There are situations in which you want to use a ranking of rows based on one column, but that column has non-unique values. Sometimes, there are other columns you want to use, if two rows have the same value in the primary ranking column. In this blog, I want to explain step by step how ranking based on multiple columns (more than 2!) can help you solve this problem in DAX. The pattern used is something I picked up in this community, the focus in this blog is on the inner workings of that pattern.
In this blog series I will set apart all the steps needed to get this demo up and running on your own. I will use the text in this post, as well as screenshots and videos explaining it step by step. So, if you're already (somewhat) familiar with Forms, Power Automate and/or Power BI streaming datasets, feel free to go directly to the videos and start building your own demo right away. Otherwise, keep reading and eventually you'll come across all the resources, as well.
Our business applications community is growing, so we needed a different venue, resulting in a new date and location for the Microsoft Business Applications Summit May 6–7, 2020 in Dallas, Texas. We hope to see you there!
Power BI has gone through many changes in 2019. At PowerBI.Tips we've been following along with every new feature release. So for the beginning of 2020 PowerBI.Tips would like to give you the top Tips and Tricks of 2019 to enhance your reports.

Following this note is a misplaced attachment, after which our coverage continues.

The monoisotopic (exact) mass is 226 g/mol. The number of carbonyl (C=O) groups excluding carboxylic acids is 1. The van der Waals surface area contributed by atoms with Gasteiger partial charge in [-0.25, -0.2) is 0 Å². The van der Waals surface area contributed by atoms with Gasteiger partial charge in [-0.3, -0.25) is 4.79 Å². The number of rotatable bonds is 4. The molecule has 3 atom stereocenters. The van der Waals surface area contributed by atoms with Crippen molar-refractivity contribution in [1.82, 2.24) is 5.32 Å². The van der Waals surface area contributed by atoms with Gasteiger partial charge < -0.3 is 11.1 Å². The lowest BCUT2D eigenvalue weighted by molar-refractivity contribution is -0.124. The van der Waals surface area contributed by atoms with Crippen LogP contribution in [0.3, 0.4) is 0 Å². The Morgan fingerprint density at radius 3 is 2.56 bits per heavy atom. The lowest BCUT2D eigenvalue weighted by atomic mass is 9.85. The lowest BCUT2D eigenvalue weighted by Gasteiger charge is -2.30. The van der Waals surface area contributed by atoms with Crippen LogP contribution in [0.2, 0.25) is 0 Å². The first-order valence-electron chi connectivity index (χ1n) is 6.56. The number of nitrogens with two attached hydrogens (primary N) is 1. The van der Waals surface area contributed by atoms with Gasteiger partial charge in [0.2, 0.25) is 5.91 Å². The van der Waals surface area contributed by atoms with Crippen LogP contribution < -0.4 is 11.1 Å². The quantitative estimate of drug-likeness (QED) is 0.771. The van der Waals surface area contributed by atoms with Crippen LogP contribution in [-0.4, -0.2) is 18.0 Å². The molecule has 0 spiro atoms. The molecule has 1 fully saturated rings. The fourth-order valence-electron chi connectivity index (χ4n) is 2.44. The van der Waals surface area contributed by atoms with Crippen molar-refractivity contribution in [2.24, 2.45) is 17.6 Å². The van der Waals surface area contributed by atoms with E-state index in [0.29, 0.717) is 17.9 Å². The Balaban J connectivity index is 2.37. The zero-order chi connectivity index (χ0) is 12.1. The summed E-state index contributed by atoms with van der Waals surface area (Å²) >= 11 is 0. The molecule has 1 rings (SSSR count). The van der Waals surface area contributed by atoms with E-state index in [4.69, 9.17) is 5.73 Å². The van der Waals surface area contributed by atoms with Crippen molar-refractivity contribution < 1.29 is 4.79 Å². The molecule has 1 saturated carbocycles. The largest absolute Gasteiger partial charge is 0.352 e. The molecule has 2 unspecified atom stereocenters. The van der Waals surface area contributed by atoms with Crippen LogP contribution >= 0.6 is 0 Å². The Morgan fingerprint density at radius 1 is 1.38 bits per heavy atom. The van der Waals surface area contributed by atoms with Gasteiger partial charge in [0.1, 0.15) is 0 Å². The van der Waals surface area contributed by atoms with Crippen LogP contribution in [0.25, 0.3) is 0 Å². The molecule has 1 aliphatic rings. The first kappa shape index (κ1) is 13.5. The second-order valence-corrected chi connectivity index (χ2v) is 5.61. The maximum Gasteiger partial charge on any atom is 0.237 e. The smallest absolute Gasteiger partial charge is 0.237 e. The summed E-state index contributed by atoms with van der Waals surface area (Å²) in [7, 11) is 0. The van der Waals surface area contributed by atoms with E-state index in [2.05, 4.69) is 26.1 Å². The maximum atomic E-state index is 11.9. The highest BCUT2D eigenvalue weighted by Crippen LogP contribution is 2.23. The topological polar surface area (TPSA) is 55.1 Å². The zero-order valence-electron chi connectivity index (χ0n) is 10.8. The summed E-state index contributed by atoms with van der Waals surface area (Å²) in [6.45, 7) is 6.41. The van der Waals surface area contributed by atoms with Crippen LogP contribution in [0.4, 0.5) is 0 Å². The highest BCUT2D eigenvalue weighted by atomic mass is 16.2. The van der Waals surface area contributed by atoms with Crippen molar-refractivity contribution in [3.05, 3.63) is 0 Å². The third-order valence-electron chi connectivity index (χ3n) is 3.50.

Changing a Data Source connection in Power BI Desktop is very simple, just two or three clicks, as you can see in these two very simple methods:
Although it is a simple step to change the connection of a Data Source in Power BI Desktop, sometimes we face a problem that makes this change difficult, when the option button [Change Source ...] is disabled, which forces us to change manually within the Power Query Advanced Editor.
So, first we need to understand the logic that Power BI uses and why this option appears disabled. Everything happens within Power Query, as you can see, the first step we cannot exclude, precisely because Power BI understands that every first step of each query will be the Data Source. That is, if we start a query creating a variable instead of starting with the connection to the Data Source, the option to change the Data Source in the simple way you saw at the beginning of this article will be automatically disabled.
What can we do to fix this problem? We need to create these variables in a separate query, so we can use these variables in any other Query and at any step of it, but not in the first, as you can see in the image below. Also, it is a good practice of queries organization.
So, the first step of Query will always be the Data Source and you will always have the option button to change the Data Source activated, because Power BI will always find your first stage of Query your Data Source.
In this blog, we are going to discuss a live connection using a tabular model in Power BI, when to use a tabular model as a source and what the limitations are when we use a tabular model as a source in Power BI.
Power BI has limitations on importing data that is a maximum size of 1 GB. If the data is more than 1 GB, we have two options: One is Direct Query, and another is a live connection.
But, still, again, when we use direct query, we have to deal with performance issues. So, a better choice is creating a tabular model and creating relationships in the model itself using require tables.
If you use a tabular model, you can improve the performance of your report. We have a roles option in the tabular model. Using those roles, we can add some security to our data model.